24 October 2011
A lack of sleep could heighten the risk of being obese which may require weight-loss surgery, a recent study shows.
Researchers at the Baylor College of Medicine Sleep Center in Houston, Texas found that teens who sleep less than eight hours per night may be more likely to gain weight and have a higher level Body Mass Index (BMI).
The study was presented at CHEST 2011, the 77th annual meeting of the American College of Chest Physicians. Findings included that teens who do not get the recommended amount of nightly sleep may also consume more calories when they are awake compared to those who have a regular and healthy sleep pattern.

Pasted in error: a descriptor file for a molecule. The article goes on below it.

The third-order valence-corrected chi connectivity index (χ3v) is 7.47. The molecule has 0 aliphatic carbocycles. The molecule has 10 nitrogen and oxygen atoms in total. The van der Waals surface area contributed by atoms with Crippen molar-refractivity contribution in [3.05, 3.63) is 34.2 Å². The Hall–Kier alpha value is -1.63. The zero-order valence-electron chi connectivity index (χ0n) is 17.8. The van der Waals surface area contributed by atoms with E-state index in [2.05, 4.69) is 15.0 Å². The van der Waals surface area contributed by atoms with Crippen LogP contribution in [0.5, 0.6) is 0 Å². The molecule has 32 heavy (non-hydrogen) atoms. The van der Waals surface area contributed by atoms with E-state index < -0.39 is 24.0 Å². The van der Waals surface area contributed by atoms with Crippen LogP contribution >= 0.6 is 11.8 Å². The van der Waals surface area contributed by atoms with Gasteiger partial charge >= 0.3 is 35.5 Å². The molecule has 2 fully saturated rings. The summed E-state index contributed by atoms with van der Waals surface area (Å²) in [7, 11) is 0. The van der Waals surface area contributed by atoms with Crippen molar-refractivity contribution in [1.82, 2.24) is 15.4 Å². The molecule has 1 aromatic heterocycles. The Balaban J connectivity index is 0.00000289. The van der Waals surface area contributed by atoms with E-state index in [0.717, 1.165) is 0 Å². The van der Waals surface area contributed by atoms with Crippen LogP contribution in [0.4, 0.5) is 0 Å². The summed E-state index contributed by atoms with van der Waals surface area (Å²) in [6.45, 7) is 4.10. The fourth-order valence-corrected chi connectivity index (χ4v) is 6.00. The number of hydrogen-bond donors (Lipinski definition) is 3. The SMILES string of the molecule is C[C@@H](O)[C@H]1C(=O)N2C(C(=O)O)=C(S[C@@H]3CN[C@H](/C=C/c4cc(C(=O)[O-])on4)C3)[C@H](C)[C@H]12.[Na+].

Author of the study Lata Casturi said: "Sleep is food for the brain. When teens do not get enough sleep, they fall asleep in class, struggle to concentrate, look and feel stressed, get sick more often and do not meet their obligations due to tiredness."
She added that a higher risk of obesity, high blood pressure, heart disease and stroke can also be linked to a lack of sleep.
The researchers also found that hormones leptin and ghrelin work to tell the body when it is full or when more food is required.
Leptin sends signals to the brain when a person is full but this is driven down by ghrelin which reacts when the body is overtired, causing a person to eat more.
By Philip Briggs
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